• Ensuring the rich flow of information. The new leaders are essential in helping the organization to obtain accurate and useful information and feedback from the ecosystem in which they are operating. They reflect the performance of the organization so individuals and groups can self-correct to bring their efforts into accord with the company’s goals. In particular, the new leaders help the organization see important information that is being ignored, denied, or distorted.
  • Promoting diversity of opinion. Diversity is essential for change and growth. Interactions that are homogenous in content and outlook are the equivalent of "empty calories"—lots of sugar and no nutritional value. Systems thrive on diversity. Consider, for instance, the importance of the exchange of diverse DNA materials to the health of a species. In-breeding ideas has the same potential for "genetic" deformity as does in-breeding physical species. Although many organizations have initiated diversity programs, these are generally oriented toward cultivating social tolerances between different ethnic and gender groups. This is an essential first step, but the issue for the new leader is to develop organizations that truly value rather than fear different viewpoints. Conflict, which is a natural outcome of diversity, should be seen as an opportunity for enriching the understanding of an issue. Leaders need to promote the understanding that the cross-fertilization of opinion is the catalyst for generating novel ideas and approaches—the wellspring of creativity.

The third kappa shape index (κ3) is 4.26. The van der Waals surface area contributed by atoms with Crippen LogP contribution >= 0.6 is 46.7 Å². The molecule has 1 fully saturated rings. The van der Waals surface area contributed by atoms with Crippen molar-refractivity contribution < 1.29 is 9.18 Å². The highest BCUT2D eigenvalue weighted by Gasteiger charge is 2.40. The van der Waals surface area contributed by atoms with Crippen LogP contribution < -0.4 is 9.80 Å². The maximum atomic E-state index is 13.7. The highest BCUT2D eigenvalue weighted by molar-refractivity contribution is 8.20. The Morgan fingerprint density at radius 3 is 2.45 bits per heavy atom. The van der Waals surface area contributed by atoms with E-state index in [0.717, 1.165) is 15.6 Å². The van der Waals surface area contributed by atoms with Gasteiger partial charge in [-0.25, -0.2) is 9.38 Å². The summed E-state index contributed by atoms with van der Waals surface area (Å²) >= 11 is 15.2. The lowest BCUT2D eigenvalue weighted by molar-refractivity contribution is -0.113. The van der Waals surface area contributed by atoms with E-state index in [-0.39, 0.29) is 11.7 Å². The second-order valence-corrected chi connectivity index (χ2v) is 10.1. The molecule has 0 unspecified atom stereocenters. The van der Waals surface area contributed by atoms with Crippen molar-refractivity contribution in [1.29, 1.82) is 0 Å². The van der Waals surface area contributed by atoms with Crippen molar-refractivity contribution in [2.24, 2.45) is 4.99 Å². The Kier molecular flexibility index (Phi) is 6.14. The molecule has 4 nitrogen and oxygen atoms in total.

• Holding anxiety. Change and disturbance evokes anxiety in people. Being able to hold this anxiety and still function effectively is the mark of both mature people and mature organizations. Leaders in Quantum Organizations help people to hold and use this anxiety by putting it into its proper perspective as the energizing spark for creative action.

Cultivating the Organization

Creativity and self-organization in living systems is contingent on having a clear identity (shared vision), a high degree of autonomy among the systems agents (personal leadership), and openness (the free flow of information, interactions between agents, and diverse viewpoints). The new leaders understand that the organization does not need to be controlled, that it will generate its own order and respond creatively to the environment once these conditions are met. The new leaders’ responsibility is to assist the organization in creating these conditions.